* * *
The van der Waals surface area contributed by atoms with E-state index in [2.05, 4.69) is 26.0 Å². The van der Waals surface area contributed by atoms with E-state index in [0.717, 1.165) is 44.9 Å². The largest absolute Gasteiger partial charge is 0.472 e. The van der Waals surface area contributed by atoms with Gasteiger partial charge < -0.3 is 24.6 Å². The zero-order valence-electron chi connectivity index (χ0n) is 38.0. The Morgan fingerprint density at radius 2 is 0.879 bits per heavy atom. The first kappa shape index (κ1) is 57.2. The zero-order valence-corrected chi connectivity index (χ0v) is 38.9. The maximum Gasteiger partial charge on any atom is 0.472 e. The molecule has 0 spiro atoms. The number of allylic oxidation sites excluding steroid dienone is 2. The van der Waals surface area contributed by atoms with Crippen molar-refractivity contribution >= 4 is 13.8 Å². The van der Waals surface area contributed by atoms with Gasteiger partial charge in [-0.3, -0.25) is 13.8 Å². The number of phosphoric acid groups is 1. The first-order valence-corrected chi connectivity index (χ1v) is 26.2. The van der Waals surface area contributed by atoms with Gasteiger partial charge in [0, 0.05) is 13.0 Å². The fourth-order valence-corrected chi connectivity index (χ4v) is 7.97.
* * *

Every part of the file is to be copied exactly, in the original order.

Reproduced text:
The van der Waals surface area contributed by atoms with E-state index in [2.05, 4.69) is 26.0 Å². The van der Waals surface area contributed by atoms with E-state index in [0.717, 1.165) is 44.9 Å². The largest absolute Gasteiger partial charge is 0.472 e. The van der Waals surface area contributed by atoms with Gasteiger partial charge < -0.3 is 24.6 Å². The zero-order valence-electron chi connectivity index (χ0n) is 38.0. The Morgan fingerprint density at radius 2 is 0.879 bits per heavy atom. The first kappa shape index (κ1) is 57.2. The zero-order valence-corrected chi connectivity index (χ0v) is 38.9. The maximum Gasteiger partial charge on any atom is 0.472 e. The molecule has 0 spiro atoms. The number of allylic oxidation sites excluding steroid dienone is 2. The van der Waals surface area contributed by atoms with Crippen molar-refractivity contribution >= 4 is 13.8 Å². The van der Waals surface area contributed by atoms with Gasteiger partial charge in [-0.3, -0.25) is 13.8 Å². The number of phosphoric acid groups is 1. The first-order valence-corrected chi connectivity index (χ1v) is 26.2. The van der Waals surface area contributed by atoms with Gasteiger partial charge in [0, 0.05) is 13.0 Å². The fourth-order valence-corrected chi connectivity index (χ4v) is 7.97.